Special to Nordstjernan from Red Bull Youth America’s Cup
Dateline: San Francisco, 04Sep2013

The fourth day of the Red Bull Youth America’s Cup was to have two races. Race-7 would be scored normally but the eighth one would double the points to increase the spread. That seventh race was a real upset. The Swiss rolled over New Zealand at the reach mark and never looked back. In crossing the finish line well ahead of others they became the sixth team in seven races to claim the win. And Portugal again demonstrated their sailing by taking second. That gave them a first, second, and third as well as scoring in the lower half of the pack for the remaining races.
The overall leader, Peter Burling’s New Zealand Sailing Team with ETNZ at one point fell back to dead last. But they demonstrated how never to be demoralized but instead to work through the pack, finishing fourth with their compatriots in fifth. The Swedes finished last. Overall, only nine points separated second from eighth place. Without the spread of the eighth race, that’s close sailing among very competitive teams.
So all teams awaited the eighth race with its double point spread to secure a better position. But the winds kicked up. The teams typically had less than fifteen minutes between the finish of the first race of the day before the start of the next. But this time the start was postponed every 5-10 minutes, until the eight race was finally called off. According to race protocol, that meant that the cumulative standings after the seven races determined the winners.

Double Kiwi at the top, Swedes 6th after a poor seventh race
With the huge lead that Burling’s team had consistently acquired during the first six races, he became the winner. And New Zealand’s Full Metal Jacket Racing claimed second place. This sweep for the Kiwis matched in the youth races the accomplishment of their senior counterparts who are the official Challenger in the 34th America’s Cup. They dominate sailing.
Because Portugal had placed in earlier races and Switzerland had not, the Portuguese stood on the third place stand at the awards ceremony. Their helmsman, Mello, thanked Red Bull and the America’s Cup authorities for affording them the opportunity to demonstrate that Portugal has world-class young sailors. Just as Switzerland lost a podium position, so did the local favorite American team, which had demonstrated some superb sailing during the races, so that by yesterday they were tied with the second Kiwi team. They have raised their profile nationally, as did all members of these teams.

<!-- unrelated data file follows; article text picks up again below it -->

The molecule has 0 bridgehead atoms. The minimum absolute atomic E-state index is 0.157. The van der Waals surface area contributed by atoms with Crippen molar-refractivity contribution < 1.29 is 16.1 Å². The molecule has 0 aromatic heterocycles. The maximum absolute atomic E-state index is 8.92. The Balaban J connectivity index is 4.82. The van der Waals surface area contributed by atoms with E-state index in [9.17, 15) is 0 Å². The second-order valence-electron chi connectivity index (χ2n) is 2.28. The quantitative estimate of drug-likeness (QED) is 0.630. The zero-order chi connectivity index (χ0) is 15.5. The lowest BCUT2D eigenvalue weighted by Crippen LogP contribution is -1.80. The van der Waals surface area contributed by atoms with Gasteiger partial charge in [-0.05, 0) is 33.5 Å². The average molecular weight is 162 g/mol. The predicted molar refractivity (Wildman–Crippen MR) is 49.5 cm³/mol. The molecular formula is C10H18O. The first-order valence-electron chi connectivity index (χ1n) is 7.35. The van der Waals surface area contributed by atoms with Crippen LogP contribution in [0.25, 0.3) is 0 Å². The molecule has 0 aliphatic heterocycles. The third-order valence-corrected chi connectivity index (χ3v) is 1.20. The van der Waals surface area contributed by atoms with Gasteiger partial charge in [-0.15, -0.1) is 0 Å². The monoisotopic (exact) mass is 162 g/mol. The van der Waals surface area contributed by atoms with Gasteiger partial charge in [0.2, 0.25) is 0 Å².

Sweden’s Ekberg told me after the race that there were no explanations other than that they sailed a poor race today.
These four days of youth racing were some of the most exciting in the entire summer of racing. Each day brought surprises and changes in the leader board. But gradually the winner outdistanced the rest of the pack on cumulative points. And the second Kiwi team challenged them continually. In the end they had great pride in having come this far, having been totally self-sufficient, relying upon their own initiative. Like this team that qualified on their own merits, several others had to raise their own funds, organize themselves into a team, and sometimes even coach themselves. All team members have gained worldwide recognition. Now most of them dispersed to follow their individual paths in other regattas and Olympic campaigns. We wish them well and thank them for an exciting four days of superb sailing.

Most exciting during the first couple of days as Swedes were on third and fourth place and closing in... RBYAC: Sweden tied for third after 2 races

Ted Olsson
San Francisco